Yesterday afternoon, Ken Burns himself visited Columbia’s hallowed halls to discuss his new documentary on the Vietnam War, along with co-director Lynn Novick, Dean Awn, and two veterans (one a GS alum who served in Vietnam and one a current GS student who served in Iraq and Afghanistan). We sent newly minted staff writer Abby Rubel to the event; her thoughts on both documentary and discussion are below.
Ken Burns is a documentary maker primarily known for his signature photo effect and secondarily for the thought-provoking, thorough documentaries he makes on subjects ranging from baseball and the national park system to the Civil War. His new documentary, co-directed with long-time collaborator Lynn Novick, covers the Vietnam War with a focus on providing perspectives from everyone involved, from the soldiers who fought it to the Vietnamese whose lives were destroyed by it.
On Tuesday, Burns and Novick stopped by Low Library for a forum focusing on one specific perspective on the war: that of veterans scarred by battle returning to college campuses hostile to the war. The panel consisted of Burns; Novick; Michael K. Heaney, JD, PhD, a Marine who served in Vietnam and spent a semester at GS; and Mark Franklin, GS ‘19, a veteran of Iraq and Afghanistan. Dean Peter Awn (GS) moderated and President Bollinger made some brief introductory remarks.
In his introduction, Bollinger discussed the importance of the Vietnam War in shaping the worldview of his generation as well as the many ways in which it can inform us today (though he did not explain what those ways were). He also discussed the importance of GS as an institution for veterans, a subject Awn also touched on briefly in his opening statement. Thankfully, these mentions were brief–there are few things more annoying than Columbia lauding itself.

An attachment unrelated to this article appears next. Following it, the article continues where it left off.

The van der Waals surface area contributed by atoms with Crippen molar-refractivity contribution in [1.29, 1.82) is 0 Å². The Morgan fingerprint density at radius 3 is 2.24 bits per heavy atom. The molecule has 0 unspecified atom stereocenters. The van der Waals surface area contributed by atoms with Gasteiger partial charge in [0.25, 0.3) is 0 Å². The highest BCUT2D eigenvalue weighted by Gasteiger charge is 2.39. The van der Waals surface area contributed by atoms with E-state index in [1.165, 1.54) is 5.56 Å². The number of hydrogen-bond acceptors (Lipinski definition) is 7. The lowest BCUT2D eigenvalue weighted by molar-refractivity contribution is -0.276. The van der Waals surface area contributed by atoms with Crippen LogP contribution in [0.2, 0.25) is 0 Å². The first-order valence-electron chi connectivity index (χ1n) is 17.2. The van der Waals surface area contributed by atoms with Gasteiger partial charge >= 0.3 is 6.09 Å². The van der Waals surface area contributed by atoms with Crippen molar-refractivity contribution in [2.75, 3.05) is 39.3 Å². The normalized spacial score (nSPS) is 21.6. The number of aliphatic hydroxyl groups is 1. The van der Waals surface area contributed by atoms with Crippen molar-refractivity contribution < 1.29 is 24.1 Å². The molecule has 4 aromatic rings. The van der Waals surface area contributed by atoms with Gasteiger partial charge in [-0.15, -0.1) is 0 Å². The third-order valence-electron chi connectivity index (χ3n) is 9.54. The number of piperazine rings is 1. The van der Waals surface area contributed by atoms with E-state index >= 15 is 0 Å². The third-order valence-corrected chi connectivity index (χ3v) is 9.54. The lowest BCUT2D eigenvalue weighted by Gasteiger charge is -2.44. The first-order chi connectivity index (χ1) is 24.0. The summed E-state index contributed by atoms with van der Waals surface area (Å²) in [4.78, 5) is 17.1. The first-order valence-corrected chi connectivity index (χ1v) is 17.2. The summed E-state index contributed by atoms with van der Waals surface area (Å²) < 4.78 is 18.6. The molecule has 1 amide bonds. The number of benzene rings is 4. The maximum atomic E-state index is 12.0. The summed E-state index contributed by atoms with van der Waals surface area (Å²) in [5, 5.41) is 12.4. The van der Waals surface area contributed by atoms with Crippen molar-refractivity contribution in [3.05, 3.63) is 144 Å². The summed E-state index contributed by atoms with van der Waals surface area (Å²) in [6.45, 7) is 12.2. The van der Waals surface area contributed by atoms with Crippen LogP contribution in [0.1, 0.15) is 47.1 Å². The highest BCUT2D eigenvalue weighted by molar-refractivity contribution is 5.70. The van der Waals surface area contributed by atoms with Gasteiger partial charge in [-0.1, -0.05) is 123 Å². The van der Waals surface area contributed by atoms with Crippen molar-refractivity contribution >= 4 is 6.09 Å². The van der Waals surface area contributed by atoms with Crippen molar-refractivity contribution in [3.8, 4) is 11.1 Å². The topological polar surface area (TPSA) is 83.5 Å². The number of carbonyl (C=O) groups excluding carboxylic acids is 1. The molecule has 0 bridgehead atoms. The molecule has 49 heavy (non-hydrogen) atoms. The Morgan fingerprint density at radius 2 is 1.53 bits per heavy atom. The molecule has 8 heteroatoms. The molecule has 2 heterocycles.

The structure of the forum was simple. A clip from an episode of The Vietnam War would be shown, and then the panelists would discuss the themes it brought up. The first clip of the forum discussed anti-war protests that did not take place on college campuses. Though the panel generally stayed away from drawing direct parallels between the political situation during the Vietnam War and the political situation today, this clip inspired the most politicized discussion of the forum. Franklin brought up the existence of today’s volunteer army, in contrast to the draft of the Vietnam era. For him, this changed what is meant by a “victim of war,” because soldiers are no longer being forced into conflict. (He did not mention the many ways in which some are effectively coerced into the armed forces today.) Burns similarly expressed that the lack of a draft “takes the public’s skin out of the game” and creates a massive disconnect between the them and the armed forces. The public no longer cares enough to hold the government accountable. At this, a few members of the audience loudly clapped and cheered. Franklin then added that he sees the creation of a “warrior caste” in today’s volunteer army.